Integration is a mathematic operation on a function to find area under the function's curve.
Integration is denoted as
An integral assigns numbers to functions in a way that can describe displacement, area, volume, and other concepts that arise by combining infinitesimal data. Integration is one of the two main operations of calculus, with its inverse, differentiation, being the other.
Given a function f of a real variable x and an interval [a, b] of the real line, the definite integral is defined informally as the signed area of the region in the xy-plane that is bounded by the graph of f, the x-axis and the vertical lines x = a and x = b. The area above the x-axis adds to the total and that below the x-axis subtracts from the total.
Roughly speaking, the operation of integration is the reverse of differentiation. For this reason, the term integral may also refer to the related notion of the antiderivative, a function F whose derivative is the given function f. In this case, it is called an indefinite integral.
Types of integration[edit | edit source]
Definite integral[edit | edit source]
- ∫ The integral sign represents integration
- dx, called the differential of the variable x, indicates that the variable of integration is x.
- f(x) the function to be integrated is called the integrand.
- dx is separated from the integrand by a space (as shown).
If a function has an integral, it is said to be integrable. The points a and b are called the limits of the integral. An integral where the limits are specified is called a indefinite integral. The integral is said to be over the interval [a, b]
Indefinite integral[edit | edit source]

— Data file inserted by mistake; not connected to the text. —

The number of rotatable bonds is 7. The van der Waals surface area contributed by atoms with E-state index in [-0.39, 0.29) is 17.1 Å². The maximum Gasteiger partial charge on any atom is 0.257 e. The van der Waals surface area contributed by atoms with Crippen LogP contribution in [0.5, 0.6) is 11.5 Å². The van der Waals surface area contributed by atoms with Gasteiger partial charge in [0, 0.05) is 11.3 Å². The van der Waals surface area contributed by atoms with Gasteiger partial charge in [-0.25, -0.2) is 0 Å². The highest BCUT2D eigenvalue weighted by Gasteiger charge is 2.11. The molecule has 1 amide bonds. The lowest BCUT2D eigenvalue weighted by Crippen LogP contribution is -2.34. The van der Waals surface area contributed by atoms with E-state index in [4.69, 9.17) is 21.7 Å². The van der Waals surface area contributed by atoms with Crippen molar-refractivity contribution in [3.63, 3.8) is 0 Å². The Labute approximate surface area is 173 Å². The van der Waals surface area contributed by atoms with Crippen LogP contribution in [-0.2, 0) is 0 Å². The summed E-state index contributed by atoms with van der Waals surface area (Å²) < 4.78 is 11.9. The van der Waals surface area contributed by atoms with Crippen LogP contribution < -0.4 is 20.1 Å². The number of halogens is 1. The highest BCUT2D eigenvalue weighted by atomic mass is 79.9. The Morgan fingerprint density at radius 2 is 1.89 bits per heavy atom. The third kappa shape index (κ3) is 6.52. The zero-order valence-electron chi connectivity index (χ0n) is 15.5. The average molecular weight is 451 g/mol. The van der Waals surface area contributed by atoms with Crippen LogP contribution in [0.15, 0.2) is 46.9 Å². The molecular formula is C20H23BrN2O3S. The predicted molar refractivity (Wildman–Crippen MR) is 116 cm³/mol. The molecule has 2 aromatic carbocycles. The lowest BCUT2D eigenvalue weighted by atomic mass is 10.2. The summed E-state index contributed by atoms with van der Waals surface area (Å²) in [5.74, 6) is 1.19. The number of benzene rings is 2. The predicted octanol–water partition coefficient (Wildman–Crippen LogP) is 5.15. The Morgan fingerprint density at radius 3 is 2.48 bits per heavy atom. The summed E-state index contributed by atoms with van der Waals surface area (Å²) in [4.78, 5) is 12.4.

When the limits are omitted, as in the integral is called an indefinite integral, which represents a class of functions (the antiderivative) whose derivative is the integrand.
The fundamental theorem of calculus relates the evaluation of definite integrals to indefinite integrals. Occasionally, limits of integration are omitted for definite integrals when the same limits occur repeatedly in a particular context. Usually, the author will make this convention clear at the beginning of the relevant text.
There are several extensions of the notation for integrals to encompass integration on unbounded domains and/or in multiple dimensions (see later sections of this article). The integral with respect to x of a real-valued function f(x) of a real variable x on the interval [a, b] is written as
Integral transformation[edit | edit source]
Laplace transformation[edit | edit source]
- Further reading Laplace transformation.
Transform function in time domain into complex domain
Where s is a complex number frequency parameter , with real numbers σ and ω.
Fourier transformation[edit | edit source]
- Further reading Fourier transformation.
Transform function in time domain into frequency domain
Applications[edit | edit source]
Voltage of capacitor in time domain
Transform into complex domain
Transform into frequency